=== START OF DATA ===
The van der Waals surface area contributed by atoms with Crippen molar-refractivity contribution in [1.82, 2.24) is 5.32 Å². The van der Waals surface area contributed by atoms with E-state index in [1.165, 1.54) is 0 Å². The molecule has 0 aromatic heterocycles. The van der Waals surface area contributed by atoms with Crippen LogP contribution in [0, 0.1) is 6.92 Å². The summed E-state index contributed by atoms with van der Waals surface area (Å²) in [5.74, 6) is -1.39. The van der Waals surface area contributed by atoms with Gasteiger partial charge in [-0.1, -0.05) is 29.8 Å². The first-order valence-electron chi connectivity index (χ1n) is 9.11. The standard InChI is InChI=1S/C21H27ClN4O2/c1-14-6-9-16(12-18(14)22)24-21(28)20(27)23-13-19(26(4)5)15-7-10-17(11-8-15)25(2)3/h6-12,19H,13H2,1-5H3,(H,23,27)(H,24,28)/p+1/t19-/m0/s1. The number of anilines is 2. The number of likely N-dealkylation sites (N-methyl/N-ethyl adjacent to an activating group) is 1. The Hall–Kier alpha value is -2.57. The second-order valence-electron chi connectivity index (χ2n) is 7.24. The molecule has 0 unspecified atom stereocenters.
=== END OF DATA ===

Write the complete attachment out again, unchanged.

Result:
The van der Waals surface area contributed by atoms with Crippen molar-refractivity contribution in [1.82, 2.24) is 5.32 Å². The van der Waals surface area contributed by atoms with E-state index in [1.165, 1.54) is 0 Å². The molecule has 0 aromatic heterocycles. The van der Waals surface area contributed by atoms with Crippen LogP contribution in [0, 0.1) is 6.92 Å². The summed E-state index contributed by atoms with van der Waals surface area (Å²) in [5.74, 6) is -1.39. The van der Waals surface area contributed by atoms with Gasteiger partial charge in [-0.1, -0.05) is 29.8 Å². The first-order valence-electron chi connectivity index (χ1n) is 9.11. The standard InChI is InChI=1S/C21H27ClN4O2/c1-14-6-9-16(12-18(14)22)24-21(28)20(27)23-13-19(26(4)5)15-7-10-17(11-8-15)25(2)3/h6-12,19H,13H2,1-5H3,(H,23,27)(H,24,28)/p+1/t19-/m0/s1. The number of anilines is 2. The number of likely N-dealkylation sites (N-methyl/N-ethyl adjacent to an activating group) is 1. The Hall–Kier alpha value is -2.57. The second-order valence-electron chi connectivity index (χ2n) is 7.24. The molecule has 0 unspecified atom stereocenters.